Jeep Gladiator

Jeep Gladiator a serious off-road fun machine

By Jim Bray
December 5, 2019

Do you want a pickup truck you can drive every day and it'll act just like its big brother full size models? Or are you a serious off-roader looking to haul stuff into the outback and have a blast of a time communing with nature while you do it?

Well, friends (and anyone else reading this), I have two possible solutions for you over the next few weeks, one a reborn "classic conventional small truck" and one a classic and capable off roader that just happens to have a bed in back instead of a conventional SUV bum.

I speak, well, write, of the Jeep Gladiator and the Ford Ranger, two reasonably compact pickup trucks with very different personalities. Either could fit your bill, depending upon what your bill might be.

Click on the image to open a slideshow.

Either of these vehicles will take you off road and do a fine job, but if you're really into the outdoors adventures, you might lean toward the flexible and configurable Jeep Gladiator.

A caveat up front: these opinions are coming from a non-truck person who probably isn't the best to be reviewing trucks, but who drives them when offered because that's part of the gig. That doesn't mean I'm one of those "I don't like trucks so you shouldn't like them" types – to each his/her/its own. Just take my comments with a grain of salt, knowing that this isn't my area of supposed expertise.

This week I'll take a look at the Jeep and in my next car column a couple of weeks from now, I'll turn my warped focus to the Ranger.

Jeep: Fording every stream?

The Ranger is undoubtedly a perfectly capable off-road performer, but the Jeep takes that capability and elevates it with a decidedly calculated fun factor. It's almost the "reptile" of this particular niche, too, because it's not only a capable truck, it's also one that can shed its skin to a certain extent.

Fortunately, it doesn't appear to have a poisonous bite!

The Gladiator is supposedly based on the Wrangler, which is a good place for a serious off-roader to start. It features a four-door cab with a box for hauling your stuff, serious off-road tires, prodigious suspension parts and, of course, it's a 4x4.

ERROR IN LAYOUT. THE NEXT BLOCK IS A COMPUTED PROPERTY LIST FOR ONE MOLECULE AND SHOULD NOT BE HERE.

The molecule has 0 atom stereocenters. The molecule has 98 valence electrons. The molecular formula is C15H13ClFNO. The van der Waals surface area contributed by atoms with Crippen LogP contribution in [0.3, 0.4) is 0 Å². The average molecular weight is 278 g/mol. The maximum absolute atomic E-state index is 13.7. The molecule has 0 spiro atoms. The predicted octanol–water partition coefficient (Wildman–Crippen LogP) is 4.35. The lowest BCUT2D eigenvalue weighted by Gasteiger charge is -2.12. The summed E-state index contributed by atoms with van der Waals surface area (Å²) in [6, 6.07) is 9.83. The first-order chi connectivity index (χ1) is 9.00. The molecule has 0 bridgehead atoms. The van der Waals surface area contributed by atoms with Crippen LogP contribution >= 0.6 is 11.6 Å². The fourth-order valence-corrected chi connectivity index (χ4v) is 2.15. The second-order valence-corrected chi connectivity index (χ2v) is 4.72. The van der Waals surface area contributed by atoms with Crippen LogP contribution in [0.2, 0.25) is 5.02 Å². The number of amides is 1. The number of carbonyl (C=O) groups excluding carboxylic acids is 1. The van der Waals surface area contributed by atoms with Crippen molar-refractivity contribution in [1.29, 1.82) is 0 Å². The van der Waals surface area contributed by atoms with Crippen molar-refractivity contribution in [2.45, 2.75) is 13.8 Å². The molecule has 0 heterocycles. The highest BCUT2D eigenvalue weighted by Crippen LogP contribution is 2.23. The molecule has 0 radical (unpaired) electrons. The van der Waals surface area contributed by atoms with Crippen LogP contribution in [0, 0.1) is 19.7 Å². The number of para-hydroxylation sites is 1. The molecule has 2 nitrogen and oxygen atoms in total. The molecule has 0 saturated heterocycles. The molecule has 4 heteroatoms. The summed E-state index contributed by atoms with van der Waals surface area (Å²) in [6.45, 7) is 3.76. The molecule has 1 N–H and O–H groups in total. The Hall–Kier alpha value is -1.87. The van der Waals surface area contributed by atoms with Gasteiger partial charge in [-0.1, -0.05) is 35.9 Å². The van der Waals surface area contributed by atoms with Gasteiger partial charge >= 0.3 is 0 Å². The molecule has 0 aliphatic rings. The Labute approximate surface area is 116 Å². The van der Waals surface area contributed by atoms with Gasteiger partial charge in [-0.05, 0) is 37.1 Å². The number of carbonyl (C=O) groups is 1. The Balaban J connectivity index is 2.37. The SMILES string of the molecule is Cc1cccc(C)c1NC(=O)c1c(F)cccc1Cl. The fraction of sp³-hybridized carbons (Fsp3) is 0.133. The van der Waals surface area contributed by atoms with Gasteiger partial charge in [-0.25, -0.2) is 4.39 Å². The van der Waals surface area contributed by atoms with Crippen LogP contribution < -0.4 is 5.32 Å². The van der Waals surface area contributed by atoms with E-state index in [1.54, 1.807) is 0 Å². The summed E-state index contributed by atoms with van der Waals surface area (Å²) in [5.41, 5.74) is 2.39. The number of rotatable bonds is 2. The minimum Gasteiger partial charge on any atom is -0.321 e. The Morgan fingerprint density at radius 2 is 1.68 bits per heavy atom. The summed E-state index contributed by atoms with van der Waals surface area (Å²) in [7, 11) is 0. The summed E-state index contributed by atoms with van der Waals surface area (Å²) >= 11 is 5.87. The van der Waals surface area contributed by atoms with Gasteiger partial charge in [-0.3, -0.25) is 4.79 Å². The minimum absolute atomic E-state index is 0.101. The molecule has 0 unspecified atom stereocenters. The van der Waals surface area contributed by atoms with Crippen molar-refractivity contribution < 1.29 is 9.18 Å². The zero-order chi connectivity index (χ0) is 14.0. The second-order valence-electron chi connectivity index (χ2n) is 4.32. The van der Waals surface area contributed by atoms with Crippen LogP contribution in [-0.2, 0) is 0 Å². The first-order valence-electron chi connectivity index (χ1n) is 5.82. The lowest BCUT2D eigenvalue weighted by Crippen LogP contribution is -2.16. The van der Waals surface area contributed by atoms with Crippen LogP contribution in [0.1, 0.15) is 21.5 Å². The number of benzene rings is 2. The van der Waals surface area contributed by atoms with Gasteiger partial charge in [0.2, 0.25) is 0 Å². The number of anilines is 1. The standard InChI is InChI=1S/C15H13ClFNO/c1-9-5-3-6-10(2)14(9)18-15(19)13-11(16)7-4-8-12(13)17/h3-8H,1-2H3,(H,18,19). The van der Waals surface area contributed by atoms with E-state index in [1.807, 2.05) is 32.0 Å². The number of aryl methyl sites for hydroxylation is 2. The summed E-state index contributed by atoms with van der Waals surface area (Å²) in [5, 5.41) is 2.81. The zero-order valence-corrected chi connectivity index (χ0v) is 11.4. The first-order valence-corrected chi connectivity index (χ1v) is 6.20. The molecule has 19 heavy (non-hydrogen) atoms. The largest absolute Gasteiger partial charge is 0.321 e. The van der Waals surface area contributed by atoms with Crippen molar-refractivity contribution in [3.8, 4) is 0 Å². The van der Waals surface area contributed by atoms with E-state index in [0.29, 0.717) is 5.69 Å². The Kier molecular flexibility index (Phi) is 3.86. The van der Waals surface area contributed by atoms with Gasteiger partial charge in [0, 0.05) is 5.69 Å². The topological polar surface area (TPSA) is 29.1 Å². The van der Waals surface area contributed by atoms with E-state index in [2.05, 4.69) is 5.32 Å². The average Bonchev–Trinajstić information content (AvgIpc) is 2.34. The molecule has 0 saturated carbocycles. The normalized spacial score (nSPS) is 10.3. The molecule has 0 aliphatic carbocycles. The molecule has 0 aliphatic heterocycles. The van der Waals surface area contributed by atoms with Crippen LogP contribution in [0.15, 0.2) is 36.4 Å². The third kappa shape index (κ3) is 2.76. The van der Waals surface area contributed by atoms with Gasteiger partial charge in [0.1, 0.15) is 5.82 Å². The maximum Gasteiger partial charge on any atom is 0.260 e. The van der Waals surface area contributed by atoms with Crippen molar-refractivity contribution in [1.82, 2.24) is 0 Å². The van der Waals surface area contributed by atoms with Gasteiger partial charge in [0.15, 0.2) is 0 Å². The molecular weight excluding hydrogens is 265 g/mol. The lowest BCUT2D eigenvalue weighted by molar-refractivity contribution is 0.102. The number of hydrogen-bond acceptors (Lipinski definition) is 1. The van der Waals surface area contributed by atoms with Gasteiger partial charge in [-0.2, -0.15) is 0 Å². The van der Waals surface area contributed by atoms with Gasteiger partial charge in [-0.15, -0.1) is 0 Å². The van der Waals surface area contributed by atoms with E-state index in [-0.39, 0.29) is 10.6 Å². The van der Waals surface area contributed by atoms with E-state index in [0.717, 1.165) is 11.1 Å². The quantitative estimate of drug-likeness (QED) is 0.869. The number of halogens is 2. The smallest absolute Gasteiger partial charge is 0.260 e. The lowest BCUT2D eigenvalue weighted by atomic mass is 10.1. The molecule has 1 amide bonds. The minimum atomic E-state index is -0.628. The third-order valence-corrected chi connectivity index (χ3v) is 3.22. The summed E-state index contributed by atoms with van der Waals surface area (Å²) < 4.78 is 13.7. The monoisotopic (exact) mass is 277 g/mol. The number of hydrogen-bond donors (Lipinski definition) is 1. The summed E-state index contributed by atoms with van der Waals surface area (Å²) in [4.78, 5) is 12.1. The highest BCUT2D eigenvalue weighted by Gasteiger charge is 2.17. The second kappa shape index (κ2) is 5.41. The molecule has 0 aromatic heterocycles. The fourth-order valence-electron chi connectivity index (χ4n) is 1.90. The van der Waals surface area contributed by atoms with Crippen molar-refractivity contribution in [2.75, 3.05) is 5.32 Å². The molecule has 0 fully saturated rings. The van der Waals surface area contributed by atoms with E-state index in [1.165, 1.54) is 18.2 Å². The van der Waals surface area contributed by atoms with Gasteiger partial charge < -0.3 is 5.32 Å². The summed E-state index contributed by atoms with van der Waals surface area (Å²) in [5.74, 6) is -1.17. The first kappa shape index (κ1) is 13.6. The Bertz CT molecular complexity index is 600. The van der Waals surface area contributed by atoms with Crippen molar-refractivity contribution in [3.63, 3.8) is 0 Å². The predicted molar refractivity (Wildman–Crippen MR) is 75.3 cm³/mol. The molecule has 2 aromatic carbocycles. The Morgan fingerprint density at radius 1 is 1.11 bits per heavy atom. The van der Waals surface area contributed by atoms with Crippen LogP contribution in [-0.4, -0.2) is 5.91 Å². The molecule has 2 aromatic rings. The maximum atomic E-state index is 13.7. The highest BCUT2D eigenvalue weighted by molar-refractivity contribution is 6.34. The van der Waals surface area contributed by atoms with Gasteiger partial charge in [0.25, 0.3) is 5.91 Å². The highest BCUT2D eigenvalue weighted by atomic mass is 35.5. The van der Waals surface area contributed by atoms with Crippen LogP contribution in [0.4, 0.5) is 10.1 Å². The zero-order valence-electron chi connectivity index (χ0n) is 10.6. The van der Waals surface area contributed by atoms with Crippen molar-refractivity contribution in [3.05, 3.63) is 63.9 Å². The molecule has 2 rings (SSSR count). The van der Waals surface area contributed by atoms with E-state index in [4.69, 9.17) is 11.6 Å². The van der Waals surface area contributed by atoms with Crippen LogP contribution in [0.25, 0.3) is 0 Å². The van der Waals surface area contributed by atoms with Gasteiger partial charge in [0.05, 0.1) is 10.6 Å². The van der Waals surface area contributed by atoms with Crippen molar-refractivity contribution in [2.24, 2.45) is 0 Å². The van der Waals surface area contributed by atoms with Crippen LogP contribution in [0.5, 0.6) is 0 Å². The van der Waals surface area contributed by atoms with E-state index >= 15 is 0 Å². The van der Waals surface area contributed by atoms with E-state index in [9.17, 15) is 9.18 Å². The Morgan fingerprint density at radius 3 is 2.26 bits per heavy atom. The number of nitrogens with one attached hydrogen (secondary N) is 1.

Gladiators start at $47,245 CAD (Jeep Canada's Overland sample had a base price of $51,245, however, and there's a Rubicon model that starts at just shy of 55 grand), and are powered by a 3.6 litre "Pentastar" V6 (I think that means they're built by werewolves) that puts out 285 horses and 260 lb.-ft. of torque. That power gets to the wheels via an eight-speed automatic transmission that shifts well and seems like a good match here.

The Gladiator is longer than its Wrangler cousin, with a longer wheelbase as well, and this helps create lots of interior space. It also features skid plates for the gas tank and transfer case, and a part time 4x4 system whose settings can be changed via a big lever near the shifter. That lever works fine once you get used to it, but right off the bat I had a heckuva time getting the darn lever to move at all. Once I figured out its "nuances" I had no issues with it at all, however.

Steering is trucklike – you think? – as is the suspension feel. And as you'd expect in such a vehicle, its lousy weather performance is very good indeed. I had the Gladiator during some, shall we say, less than optimal driving conditions and it never left me feeling insecure or in danger of sliding somewhere I didn't want it to slide.

Thanks to the late-year conditions I didn't try to "flay" the vehicle by taking off its removable body panels but, if you want to, you can take off stuff like the doors and the roof, to make that Serengeti adventure into the Lions' pride lands even more exciting.

Its high stance made the Gladiator difficult for me to get into and out of, even with its running boards, but since I'm shorter than the average bear your mileage will probably vary.